"What do they know of cricket who only cricket know?" asked cricket enthusiast and Trinidadian Marxist intellectual CLR James in the preface to his 1963 memoir Beyond a Boundary.
Part cricket book, part post-colonialist history of Trinidad and investigation into the struggle for West Indian independence, James described his magnus opus as "neither reminiscences nor autobiography" in its famous prefatory note as he referenced and responded to the Rudyard Kipling poem English Flag: "What should they know of England who only England know?"
Having recently revisited James and Beyond a Boundary it's clear how simple it is to borrow the words of James and Kipling, and appropriate for any industry or setting and realise the benefits of their wisdom.
For CIOs, being able to 'get outside of IT' and broaden their influence outside of the technology function is something that has been on the agenda for some time, and was discussed at the 2016 CIO Summit by BMJ Chief Digital Officer Sharon Cooper, Francis Crick Institute IT Director Alison Davis and Thompson Reuters SVP Transformation Christine Ashton.
Put simply, as an outsider looking in it seems the consensus on the ground is that at an enterprise level IT and technological expertise is useless - and in some instances potentially damaging - when not placed in an organisational context accompanied by business nous and situational awareness.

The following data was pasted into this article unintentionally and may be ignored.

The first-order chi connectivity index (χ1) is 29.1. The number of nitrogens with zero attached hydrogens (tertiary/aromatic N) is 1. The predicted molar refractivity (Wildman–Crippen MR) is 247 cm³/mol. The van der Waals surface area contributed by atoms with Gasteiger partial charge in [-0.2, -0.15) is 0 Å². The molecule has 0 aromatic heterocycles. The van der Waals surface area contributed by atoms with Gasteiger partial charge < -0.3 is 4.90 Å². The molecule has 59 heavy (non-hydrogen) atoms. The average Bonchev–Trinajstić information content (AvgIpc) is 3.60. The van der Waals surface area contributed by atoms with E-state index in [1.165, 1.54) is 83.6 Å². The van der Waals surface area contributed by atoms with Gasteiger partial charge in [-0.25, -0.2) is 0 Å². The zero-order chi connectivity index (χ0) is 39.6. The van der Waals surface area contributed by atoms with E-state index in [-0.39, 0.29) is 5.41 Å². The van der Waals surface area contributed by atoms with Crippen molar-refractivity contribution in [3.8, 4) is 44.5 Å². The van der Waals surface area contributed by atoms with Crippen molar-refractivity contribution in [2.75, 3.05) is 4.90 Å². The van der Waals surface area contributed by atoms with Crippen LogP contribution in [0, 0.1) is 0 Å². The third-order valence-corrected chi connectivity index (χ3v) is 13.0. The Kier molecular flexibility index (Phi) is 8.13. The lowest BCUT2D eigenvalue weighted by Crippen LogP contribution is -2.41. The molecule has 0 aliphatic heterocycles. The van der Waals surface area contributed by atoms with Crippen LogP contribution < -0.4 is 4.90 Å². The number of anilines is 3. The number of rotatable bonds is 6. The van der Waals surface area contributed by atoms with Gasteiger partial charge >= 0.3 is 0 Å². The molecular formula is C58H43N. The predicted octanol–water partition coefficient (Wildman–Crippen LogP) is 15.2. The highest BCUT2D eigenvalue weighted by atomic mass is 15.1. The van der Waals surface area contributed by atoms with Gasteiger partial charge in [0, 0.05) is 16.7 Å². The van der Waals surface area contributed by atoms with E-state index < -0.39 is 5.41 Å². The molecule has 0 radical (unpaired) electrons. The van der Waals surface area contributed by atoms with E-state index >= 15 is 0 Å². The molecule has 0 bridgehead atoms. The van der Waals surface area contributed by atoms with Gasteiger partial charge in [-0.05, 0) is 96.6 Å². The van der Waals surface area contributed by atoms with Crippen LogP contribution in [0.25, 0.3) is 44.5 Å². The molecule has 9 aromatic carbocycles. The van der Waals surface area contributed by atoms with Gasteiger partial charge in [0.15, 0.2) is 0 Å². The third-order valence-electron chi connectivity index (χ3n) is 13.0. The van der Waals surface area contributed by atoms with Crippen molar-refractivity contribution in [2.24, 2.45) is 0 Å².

A proponent of this line of thinking is former CIO Ian Cox, a Gartner analyst and research director. Also one of the themes in his book Disrupt IT, Cox has written how CIOs need to "stop thinking like an IT person" - instead becoming a customer-centric business leader who just happens to know about the opportunities and challenges provided by technology, IT and digital.
Earlier in 2016 the CIO at the Royal Shakespeare Company echoed these comments. The RSC's Chris O'Brien said that he gets excited by how technology is applied rather than the technology itself, which is only as good as what an organisation is able to do with it. This for O'Brien was one of the key tenets of the role of the CIO, the interface between the needs and requirements of an organisation and what technology and technologists are able to achieve.
While this might be trite to many, the predictability of a solar orbit is also a good opportunity to reflect and remember these simpler concepts which are as worthy of revisiting as the brilliant narratives of trailblazers like James.
After all, what do they know of journalism, or media, or even CIOs, or their liberal metropolitan ways - unless we are prepared to get outside of our bubbles and have a better understanding of the wood and the trees?